This shunga, published in 1838, is from a series(?) variously called “Comparison of Flowers of the Stations” or “The Floral Road to the Capital”, a seeming riff on Hiroshige’s 53 Stations of the Tokaido which was published a few years earlier in 1832 to wide success. In the 24th station, Oi River at Kanaya, Hiroshige shows how travelers are carted across the river, some on palanquins, some simply on the shoulders of the ferrymen.
In this print, comprised of two book-plates that are joined, Kunisada illustrates how some of those river crossings were more pleasurable than others. While the man in the front seems to be enjoying and excited about his passenger, his compatriot does not seem nearly as enthused!
The Woodblock Print
This woodblock is conjoined book plates, combining to form a 8.75″x10.75″ print. The entire print is in excellent condition especially considering being published in 1838. The color is rich and detailed, the verso is clean, margins intact with little edge wear. The very delicate paper is in excellent condition without any creases, worm holes, etc. A very fine example.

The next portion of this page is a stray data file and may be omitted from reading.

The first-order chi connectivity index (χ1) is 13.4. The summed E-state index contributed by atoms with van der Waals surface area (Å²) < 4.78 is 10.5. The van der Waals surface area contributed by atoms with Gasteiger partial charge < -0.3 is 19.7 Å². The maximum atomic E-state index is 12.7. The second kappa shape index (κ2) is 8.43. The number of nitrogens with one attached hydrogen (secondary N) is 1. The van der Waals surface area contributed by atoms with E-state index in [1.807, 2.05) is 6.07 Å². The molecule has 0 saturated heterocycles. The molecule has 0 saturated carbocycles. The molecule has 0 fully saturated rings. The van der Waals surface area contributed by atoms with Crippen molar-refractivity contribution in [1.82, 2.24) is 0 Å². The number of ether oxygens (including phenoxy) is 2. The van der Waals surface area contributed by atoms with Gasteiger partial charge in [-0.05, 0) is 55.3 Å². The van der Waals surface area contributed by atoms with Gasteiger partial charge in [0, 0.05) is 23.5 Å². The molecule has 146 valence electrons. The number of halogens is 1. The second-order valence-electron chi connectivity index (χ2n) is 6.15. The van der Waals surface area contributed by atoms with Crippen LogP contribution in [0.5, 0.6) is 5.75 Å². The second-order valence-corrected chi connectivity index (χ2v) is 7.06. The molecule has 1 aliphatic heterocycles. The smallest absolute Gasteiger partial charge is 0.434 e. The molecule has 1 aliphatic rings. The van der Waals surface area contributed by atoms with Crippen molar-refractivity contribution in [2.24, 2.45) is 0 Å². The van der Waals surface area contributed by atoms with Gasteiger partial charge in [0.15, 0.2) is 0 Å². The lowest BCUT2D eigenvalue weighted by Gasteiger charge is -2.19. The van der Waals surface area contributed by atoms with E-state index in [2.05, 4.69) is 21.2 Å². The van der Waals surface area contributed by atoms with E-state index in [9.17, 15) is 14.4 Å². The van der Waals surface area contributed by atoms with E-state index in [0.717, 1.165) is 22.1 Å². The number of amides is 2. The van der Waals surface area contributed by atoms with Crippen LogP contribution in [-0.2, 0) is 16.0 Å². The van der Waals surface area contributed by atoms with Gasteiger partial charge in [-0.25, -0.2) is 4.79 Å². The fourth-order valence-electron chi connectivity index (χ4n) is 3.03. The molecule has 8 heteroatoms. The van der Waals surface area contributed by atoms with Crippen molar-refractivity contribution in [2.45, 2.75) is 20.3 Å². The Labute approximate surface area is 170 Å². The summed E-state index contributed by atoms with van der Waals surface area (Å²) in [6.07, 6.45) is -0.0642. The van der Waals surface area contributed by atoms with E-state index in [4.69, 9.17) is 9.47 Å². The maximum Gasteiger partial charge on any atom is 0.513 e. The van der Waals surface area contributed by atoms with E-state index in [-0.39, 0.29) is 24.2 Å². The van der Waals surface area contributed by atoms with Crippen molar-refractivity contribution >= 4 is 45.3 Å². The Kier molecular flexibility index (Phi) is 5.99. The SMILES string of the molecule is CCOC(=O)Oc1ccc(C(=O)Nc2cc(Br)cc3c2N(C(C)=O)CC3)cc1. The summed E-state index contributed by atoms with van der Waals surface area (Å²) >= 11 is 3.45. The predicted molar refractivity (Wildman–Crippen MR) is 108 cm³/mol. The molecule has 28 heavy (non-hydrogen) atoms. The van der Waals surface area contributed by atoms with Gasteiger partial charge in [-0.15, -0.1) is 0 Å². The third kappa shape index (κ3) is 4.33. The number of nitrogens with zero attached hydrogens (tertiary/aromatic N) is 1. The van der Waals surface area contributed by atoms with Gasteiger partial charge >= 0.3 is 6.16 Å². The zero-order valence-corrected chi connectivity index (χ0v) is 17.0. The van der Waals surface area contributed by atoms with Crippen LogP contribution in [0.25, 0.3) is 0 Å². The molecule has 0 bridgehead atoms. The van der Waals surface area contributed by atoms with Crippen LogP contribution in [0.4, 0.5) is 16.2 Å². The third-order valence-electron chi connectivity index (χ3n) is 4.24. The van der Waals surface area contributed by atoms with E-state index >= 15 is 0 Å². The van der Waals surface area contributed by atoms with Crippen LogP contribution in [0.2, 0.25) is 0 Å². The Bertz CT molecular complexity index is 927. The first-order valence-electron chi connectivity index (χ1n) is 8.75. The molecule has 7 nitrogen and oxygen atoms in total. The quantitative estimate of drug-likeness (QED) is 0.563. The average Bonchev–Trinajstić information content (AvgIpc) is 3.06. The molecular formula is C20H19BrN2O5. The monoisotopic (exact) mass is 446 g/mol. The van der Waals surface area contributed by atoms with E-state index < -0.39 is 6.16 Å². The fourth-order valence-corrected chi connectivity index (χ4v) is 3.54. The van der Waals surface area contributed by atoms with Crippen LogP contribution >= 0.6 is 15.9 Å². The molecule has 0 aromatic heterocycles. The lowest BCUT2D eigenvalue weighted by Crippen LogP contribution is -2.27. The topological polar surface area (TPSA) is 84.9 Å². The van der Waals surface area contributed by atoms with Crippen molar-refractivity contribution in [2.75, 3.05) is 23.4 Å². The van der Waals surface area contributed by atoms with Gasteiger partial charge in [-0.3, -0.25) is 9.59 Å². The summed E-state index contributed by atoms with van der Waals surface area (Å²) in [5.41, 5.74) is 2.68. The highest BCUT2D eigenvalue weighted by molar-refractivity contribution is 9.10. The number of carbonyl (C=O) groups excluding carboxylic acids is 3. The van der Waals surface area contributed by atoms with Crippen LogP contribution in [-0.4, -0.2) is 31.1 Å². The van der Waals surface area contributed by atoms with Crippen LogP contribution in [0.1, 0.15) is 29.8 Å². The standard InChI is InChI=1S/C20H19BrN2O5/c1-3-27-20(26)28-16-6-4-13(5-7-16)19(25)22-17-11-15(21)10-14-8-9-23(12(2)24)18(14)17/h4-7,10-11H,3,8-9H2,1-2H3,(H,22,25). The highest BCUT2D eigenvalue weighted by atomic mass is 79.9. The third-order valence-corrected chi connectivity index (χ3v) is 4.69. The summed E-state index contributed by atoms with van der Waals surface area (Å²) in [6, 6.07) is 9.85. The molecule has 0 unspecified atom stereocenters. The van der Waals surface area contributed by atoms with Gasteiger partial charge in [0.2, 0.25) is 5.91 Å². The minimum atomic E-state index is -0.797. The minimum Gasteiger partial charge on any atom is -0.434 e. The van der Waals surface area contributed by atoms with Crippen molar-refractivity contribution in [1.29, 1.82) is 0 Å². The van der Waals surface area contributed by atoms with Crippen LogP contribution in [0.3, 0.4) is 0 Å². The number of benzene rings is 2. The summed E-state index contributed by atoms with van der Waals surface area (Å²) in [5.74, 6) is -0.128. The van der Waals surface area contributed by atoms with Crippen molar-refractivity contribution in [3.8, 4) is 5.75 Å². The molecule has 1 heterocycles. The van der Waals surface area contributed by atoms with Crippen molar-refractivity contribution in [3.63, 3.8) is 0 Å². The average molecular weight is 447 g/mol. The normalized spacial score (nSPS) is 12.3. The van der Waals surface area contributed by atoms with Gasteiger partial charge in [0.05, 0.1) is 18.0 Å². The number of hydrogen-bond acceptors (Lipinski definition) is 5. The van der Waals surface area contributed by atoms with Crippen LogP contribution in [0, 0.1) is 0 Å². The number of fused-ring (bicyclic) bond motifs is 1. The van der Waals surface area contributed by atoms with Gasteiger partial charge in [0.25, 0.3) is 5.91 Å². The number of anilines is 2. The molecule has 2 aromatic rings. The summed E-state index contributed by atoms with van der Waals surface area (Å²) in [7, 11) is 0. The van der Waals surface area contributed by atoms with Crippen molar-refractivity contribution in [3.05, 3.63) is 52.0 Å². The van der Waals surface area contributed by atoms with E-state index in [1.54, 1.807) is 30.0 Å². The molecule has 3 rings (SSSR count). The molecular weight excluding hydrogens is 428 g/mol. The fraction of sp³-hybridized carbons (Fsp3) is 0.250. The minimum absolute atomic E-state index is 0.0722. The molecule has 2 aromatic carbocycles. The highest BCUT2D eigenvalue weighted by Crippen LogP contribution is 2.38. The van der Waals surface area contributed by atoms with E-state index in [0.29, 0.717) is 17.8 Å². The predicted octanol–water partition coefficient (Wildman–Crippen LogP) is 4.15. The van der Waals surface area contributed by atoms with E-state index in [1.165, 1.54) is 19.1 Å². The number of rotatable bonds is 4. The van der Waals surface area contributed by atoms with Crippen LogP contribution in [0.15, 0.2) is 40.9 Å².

About the Artist
Utagawa Kunisada I (1786 – 1865) was a prolific, successful and at his time highly appreciated leading designer of ukiyo-e Japanese woodblock prints. Born near Edo as the son of an affluent merchant with a ferry boat license, at the age of 15 Kunisada joined the famous art school of Utagawa Toyokuni and took the artist name Kunisada.
In 1807 Utagawa Kunisada produced his first illustrated book and in 1808 his first actor prints were published. While other artists like Kuniyoshi Utagawa or Hiroshige had to fight for recognition for years, he was successful from the beginning and would become the most commercially successful of all woodblock printmakers ever. Kunisada designed a wide spectrum of traditional ukiyo-e subjects like kabuki themes, beautiful women, historical events and quite a few shunga prints.